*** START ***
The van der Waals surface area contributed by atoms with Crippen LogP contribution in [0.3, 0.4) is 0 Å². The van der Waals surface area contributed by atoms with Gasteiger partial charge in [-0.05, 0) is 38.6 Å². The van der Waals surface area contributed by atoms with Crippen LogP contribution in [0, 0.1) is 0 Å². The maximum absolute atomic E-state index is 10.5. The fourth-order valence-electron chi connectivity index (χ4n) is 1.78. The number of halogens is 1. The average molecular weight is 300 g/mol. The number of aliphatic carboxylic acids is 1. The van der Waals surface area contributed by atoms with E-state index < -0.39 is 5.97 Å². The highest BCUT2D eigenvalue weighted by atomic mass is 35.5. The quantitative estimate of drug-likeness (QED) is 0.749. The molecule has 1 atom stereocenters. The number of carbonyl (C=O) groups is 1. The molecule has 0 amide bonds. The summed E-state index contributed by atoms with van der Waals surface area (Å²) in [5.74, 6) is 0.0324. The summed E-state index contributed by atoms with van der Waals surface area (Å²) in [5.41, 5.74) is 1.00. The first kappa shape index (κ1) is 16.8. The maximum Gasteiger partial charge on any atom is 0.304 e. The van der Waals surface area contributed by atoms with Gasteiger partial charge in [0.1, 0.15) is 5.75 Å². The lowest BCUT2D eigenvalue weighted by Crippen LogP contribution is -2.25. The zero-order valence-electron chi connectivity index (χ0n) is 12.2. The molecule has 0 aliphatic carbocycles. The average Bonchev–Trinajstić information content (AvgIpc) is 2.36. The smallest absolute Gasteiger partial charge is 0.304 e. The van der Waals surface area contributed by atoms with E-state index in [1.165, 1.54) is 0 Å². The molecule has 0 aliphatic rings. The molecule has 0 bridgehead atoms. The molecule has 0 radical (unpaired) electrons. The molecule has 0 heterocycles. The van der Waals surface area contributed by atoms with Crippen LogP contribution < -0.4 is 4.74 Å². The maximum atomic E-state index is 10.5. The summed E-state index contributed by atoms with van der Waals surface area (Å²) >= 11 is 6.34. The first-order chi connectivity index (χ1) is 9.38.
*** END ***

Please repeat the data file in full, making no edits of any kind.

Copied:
The van der Waals surface area contributed by atoms with Crippen LogP contribution in [0.3, 0.4) is 0 Å². The van der Waals surface area contributed by atoms with Gasteiger partial charge in [-0.05, 0) is 38.6 Å². The van der Waals surface area contributed by atoms with Crippen LogP contribution in [0, 0.1) is 0 Å². The maximum absolute atomic E-state index is 10.5. The fourth-order valence-electron chi connectivity index (χ4n) is 1.78. The number of halogens is 1. The average molecular weight is 300 g/mol. The number of aliphatic carboxylic acids is 1. The van der Waals surface area contributed by atoms with E-state index < -0.39 is 5.97 Å². The highest BCUT2D eigenvalue weighted by atomic mass is 35.5. The quantitative estimate of drug-likeness (QED) is 0.749. The molecule has 1 atom stereocenters. The number of carbonyl (C=O) groups is 1. The molecule has 0 amide bonds. The summed E-state index contributed by atoms with van der Waals surface area (Å²) in [5.74, 6) is 0.0324. The summed E-state index contributed by atoms with van der Waals surface area (Å²) in [5.41, 5.74) is 1.00. The first kappa shape index (κ1) is 16.8. The maximum Gasteiger partial charge on any atom is 0.304 e. The van der Waals surface area contributed by atoms with Gasteiger partial charge in [0.1, 0.15) is 5.75 Å². The lowest BCUT2D eigenvalue weighted by Crippen LogP contribution is -2.25. The zero-order valence-electron chi connectivity index (χ0n) is 12.2. The molecule has 0 aliphatic carbocycles. The average Bonchev–Trinajstić information content (AvgIpc) is 2.36. The smallest absolute Gasteiger partial charge is 0.304 e. The van der Waals surface area contributed by atoms with E-state index in [1.165, 1.54) is 0 Å². The molecule has 0 aliphatic rings. The molecule has 0 bridgehead atoms. The molecule has 0 radical (unpaired) electrons. The molecule has 0 heterocycles. The van der Waals surface area contributed by atoms with Crippen LogP contribution < -0.4 is 4.74 Å². The maximum atomic E-state index is 10.5. The summed E-state index contributed by atoms with van der Waals surface area (Å²) >= 11 is 6.34. The first-order chi connectivity index (χ1) is 9.38.